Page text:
The Mars Rover Travel Through Space On Mission To Mars
Now speeding away from Earth, NASA‘s Mars Science Laboratory and its Curiosity rover aim to land on the red planet next August. Science instruments on board cannot detect life directly. But they can yield evidence of all the key building blocks of life as we know it. They can determine whether Mars is, or once was, habitable — suitable to sustaining microbial life. “It’s quite reasonable — not guaranteed — but it’s quite reasonable that this will lead to our finding life on Mars or evidence of life on Mars,” said Bill Nye, “the Science Guy” and executive director of the Planetary Society. And that would have a huge influence on our perception of the universe and our place within it. “It would change the world,” Nye said. “It would absolutely change the world.”
Mounted atop a United Launch Alliance Atlas V rocket, the high-profile payload blasted off from Cape Canaveral Air Force Station with a brilliant burst of flame and a giant whoosh of hot white exhaust. “It was fantastic. It was perfect,” Nye said. “And it’s that striking thing — when the flame is longer than the rocket itself — that always amazes me.”
The Curiosity rover runs on a nuclear battery — a generator that converts heat from the natural decay of Plutonium-238 into electricity. The Plutonium-238 is radioactive. But it is not the same grade used in weapons. “When you say ‘plutonium,’ people think about mushroom clouds and that sort of thing. But this is a different kind of plutonium. It’s not the bomb stuff,” said Marvin Goldman, professor emeritus of radiation biology at the University of California at Davis. The chance of a launch accident that resulted in a release of plutonium was 1 in 420. In that unlikely event, the average dose to anyone exposed would have been about the same as a single dental X-ray. Goldman had no qualms about watching the launch a few miles from the pad. He is a member of the independent safety review board that briefed the White House before launch approval was granted.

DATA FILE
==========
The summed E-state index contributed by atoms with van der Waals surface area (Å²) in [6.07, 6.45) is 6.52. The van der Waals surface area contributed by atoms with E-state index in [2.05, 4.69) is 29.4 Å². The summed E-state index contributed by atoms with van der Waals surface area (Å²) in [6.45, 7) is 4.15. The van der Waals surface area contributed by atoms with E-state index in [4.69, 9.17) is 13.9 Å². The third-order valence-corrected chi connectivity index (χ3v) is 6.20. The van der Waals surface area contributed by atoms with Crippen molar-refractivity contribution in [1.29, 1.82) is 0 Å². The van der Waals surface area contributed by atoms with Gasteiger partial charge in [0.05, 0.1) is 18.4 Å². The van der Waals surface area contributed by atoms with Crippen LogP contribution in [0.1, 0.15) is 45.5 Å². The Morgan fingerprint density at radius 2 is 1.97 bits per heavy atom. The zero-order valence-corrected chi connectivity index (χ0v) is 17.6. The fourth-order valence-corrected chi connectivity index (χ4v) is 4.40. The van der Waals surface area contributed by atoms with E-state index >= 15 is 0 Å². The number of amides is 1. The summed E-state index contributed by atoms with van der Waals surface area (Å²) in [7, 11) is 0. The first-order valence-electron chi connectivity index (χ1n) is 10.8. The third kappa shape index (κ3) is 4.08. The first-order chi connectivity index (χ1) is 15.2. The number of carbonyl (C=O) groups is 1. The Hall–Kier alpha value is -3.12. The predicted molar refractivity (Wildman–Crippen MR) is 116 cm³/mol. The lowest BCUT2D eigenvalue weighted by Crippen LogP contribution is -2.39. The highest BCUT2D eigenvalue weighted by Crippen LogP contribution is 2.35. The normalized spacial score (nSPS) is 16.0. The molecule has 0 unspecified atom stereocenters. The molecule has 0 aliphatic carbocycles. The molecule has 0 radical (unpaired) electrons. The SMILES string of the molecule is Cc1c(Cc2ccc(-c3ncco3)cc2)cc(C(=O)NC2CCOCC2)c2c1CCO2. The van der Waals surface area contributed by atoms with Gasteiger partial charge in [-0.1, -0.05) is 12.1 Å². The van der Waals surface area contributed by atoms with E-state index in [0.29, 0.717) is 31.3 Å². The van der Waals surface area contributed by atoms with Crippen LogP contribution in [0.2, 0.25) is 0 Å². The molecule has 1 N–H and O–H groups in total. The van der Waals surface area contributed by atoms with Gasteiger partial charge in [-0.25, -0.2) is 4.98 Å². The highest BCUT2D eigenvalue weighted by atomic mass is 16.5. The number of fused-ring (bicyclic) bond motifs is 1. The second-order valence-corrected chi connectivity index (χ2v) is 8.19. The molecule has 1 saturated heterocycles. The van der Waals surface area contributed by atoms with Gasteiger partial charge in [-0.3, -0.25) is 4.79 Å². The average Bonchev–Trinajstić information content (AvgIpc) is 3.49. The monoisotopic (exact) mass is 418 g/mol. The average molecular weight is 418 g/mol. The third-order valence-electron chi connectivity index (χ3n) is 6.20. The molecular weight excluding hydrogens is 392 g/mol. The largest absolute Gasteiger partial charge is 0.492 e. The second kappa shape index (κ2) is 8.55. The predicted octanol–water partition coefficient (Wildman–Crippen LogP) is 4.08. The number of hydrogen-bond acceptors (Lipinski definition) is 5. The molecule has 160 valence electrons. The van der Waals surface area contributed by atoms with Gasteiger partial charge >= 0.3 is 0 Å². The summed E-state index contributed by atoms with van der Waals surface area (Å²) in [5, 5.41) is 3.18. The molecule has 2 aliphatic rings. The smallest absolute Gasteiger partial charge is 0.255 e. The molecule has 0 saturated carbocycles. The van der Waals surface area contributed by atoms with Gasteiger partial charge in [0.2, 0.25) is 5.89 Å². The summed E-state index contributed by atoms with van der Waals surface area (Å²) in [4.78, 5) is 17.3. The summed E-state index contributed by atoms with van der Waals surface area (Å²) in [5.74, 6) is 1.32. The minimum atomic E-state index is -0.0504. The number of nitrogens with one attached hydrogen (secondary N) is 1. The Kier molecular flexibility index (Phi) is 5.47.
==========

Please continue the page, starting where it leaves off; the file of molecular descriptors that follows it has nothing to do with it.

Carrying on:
The Atlas V rocket gave the Mars Science Lab a problem-free first leg of a 354 million-mile interplanetary journey. During the next eight months, flight controllers will keep the lab and its rover on course for an arrival at Mars between 1 and 1:30 a.m. EDT Aug. 6. Then comes what many believe is the most daring, most treacherous part of the mission — landing inside a gaping crater just below the equator on the eastern side of the planet. The Mars Science Lab will hit the upper reaches of the Martian atmosphere at 13,200 mph.
The 2-ton Curiosity rover is about the size of a Mini Cooper. It’s much too heavy to use the type of airbag landing system employed by NASA’s Pathfinder, Spirit and Opportunity rovers. So engineers designed a scheme that combines parachutes, retrorockets and a sky crane to put Curiosity on the ground. The arrival will involve the first-ever guided entry through the Martian atmosphere. The spacecraft will maneuver like a shuttle on its way toward the landing site, using aerodynamic lift and S-turns to bleed off speed. “We actually have a flying machine now. We fly to the surface of Mars,” said Doug Adams, a senior engineer and entry specialist at NASA’s Jet Propulsion Laboratory in Pasadena, Calif. NASA engineers call the tricky entry, descent and landing “our six minutes of terror.” Almost half of all missions to Mars have ended in failure.
“There’s a weight on our shoulders. But it’s one that is happily borne,” Adams said. “It’s our show now, and we hold our own destiny.”
Check out this awesome HD video of Curiosity as he takes off and what he mission will look like on Mars:
Copyright 2011 SpaceBio.com